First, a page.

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What is information technology and why is it important to a


Information technology (IT) is the use of any computers, storage, networking and
other physical devices, infrastructure and processes to create, process, store,
secure and exchange all forms of electronic data.in Business the applications
include databases like SQL Server, transactional systems such as real-time order
entry, email servers like Exchange, Web servers like Apache, customer
relationship management and enterprise resource planning systems. These
applications execute programmed instructions to manipulate, consolidate,
disperse or otherwise affect data for a business purpose.
Innovation is the great way to success in this digital age. Online shopping, digital
marketing, social networking, digital communication and cloud computing etc are
the best examples of change which came through the wave of information
technology. Now accurate business planning, effective marketing, global sales,
systematic management, real time monitoring, instant customer support and
long term business growth cannot be achieved at the optimum level without IT.

2. Explain how you might use fishbone diagrams, Pareto charts, and
XY charts in problem solving. Be specific, and describe the
advantages of each tool.
Fishbone: A fishbone diagram is an analysis tool that represents the possible
causes of a problem as a graphical outline. When using a fishbone diagram, an
analyst first states the problem and draws a main bone with sub-bones that
represent possible causes of the problem and identifies four areas to investigate:
environment, workers, management, and machines. In each area, the analyst
identifies possible causes and draws them as horizontal sub-bones. For example,
too hot is a possible cause in the environment bone. For each cause, the analyst
must dig deeper and ask the question: What could be causing this symptom to
occur? For example, why is it too hot? If the answer is insufficient air conditioning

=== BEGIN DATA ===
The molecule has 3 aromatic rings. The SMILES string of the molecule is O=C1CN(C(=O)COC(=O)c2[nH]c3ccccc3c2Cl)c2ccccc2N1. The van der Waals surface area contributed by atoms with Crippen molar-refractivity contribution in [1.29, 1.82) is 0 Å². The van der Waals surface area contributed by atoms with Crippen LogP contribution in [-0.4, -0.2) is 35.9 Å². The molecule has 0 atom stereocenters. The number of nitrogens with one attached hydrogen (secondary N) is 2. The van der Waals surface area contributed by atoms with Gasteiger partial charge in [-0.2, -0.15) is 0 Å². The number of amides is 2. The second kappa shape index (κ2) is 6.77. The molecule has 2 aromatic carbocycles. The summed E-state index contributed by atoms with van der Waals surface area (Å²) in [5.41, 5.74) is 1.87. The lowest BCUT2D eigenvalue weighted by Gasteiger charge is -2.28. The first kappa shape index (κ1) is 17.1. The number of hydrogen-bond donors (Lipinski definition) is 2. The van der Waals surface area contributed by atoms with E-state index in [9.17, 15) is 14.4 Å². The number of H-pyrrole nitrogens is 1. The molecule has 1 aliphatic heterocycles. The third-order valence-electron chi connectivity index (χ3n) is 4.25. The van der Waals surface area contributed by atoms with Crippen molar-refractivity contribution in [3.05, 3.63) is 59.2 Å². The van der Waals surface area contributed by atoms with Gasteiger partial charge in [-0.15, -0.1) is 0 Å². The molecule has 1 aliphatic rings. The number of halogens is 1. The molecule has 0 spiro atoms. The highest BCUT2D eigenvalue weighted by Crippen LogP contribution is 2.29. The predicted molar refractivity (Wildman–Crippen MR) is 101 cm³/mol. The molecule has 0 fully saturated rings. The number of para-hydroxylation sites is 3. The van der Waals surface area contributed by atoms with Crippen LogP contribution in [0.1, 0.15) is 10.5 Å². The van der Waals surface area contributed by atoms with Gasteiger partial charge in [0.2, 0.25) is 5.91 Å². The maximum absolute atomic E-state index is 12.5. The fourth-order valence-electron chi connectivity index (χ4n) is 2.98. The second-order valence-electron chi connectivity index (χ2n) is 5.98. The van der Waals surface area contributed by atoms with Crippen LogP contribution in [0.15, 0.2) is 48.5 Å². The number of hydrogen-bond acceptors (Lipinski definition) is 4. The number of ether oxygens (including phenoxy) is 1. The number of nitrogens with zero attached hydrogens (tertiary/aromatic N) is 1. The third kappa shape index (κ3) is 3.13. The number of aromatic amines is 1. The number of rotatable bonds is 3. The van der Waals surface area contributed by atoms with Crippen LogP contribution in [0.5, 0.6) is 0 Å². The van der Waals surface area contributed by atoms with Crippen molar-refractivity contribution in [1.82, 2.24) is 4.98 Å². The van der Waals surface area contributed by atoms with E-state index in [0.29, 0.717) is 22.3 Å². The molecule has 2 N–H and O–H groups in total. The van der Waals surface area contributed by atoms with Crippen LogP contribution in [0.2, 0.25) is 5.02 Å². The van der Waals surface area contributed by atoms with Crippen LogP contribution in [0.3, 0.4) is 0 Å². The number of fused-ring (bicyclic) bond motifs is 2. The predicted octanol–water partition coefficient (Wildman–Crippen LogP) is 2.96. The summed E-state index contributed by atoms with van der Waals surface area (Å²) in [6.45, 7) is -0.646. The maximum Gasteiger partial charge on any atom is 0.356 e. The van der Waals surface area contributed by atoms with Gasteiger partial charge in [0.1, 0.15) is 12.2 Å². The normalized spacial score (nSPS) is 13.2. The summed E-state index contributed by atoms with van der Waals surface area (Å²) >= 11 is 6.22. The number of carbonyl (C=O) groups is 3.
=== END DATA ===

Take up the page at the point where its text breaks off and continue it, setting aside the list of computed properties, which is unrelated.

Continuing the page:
capacity, the analyst indicates this as a sub-bone to the too hot cause. In this
manner, the analyst adds additional sub-bones to the diagram, until he or she
uncovers root causes of a problem, rather than just the symptoms.
Pareto Charts: Pareto charts are a widely used tool for visualizing issues that
need attention. A Pareto chart is drawn as a vertical bar graph. The bars, which
represent various causes of a problem, are arranged in descending order, so the
team can focus on the most important causes.
XY Charts (Scatter Diagrams): The XY chart, sometimes called a scatter diagram,
is another problem-solving tool. Often, an analyst looks for a correlation between
two variables. If there is no correlation between the variables than you would
look elsewhere for the source of the problem. However, if it indicates a strong
relationship between the variables then that information would be extremely
valuable in the problem-solving process.

3. What are task patterns, and how can you recognize them?
Task patterns establish the sequence of work in a project. You can recognize task
patterns by looking carefully at the wording of the task statement. Words like
then , when , or and are action words that signal a sequence of events.

4. Provide examples of closed ended, open-ended and range-ofresponse questions

Close-ended questions are: (you can answer a closed ended question with only a "yes"
or "no" response)

Are you feeling better today?

May I use the bathroom?
Is the prime rib a special tonight?

open-ended questions: (require more than just one word answers.)

What were the most important wars fought in the history of the United
What are you planning to buy today at the supermarket?
How exactly did the fight between the two of you start?

Range-of-response-Questions: (closed-ended questions that ask the person to

evaluate something by providing limited answers to specific responses or on a
numeric scale.)

What are three types of sampling, and why would you use them?
What is the Mandela Effect? Why is it significant?

5. What is structured English?

Structured English is a subset of standard English that describes logical
processes clearly and accurately, and when used must conform to the following
Use only the three building blocks of sequence, selection and iteration.
Use indentation for reliability.
Use a limited vocabulary, including standard terms used in the data dictionary
and specific words that describe the processing rules.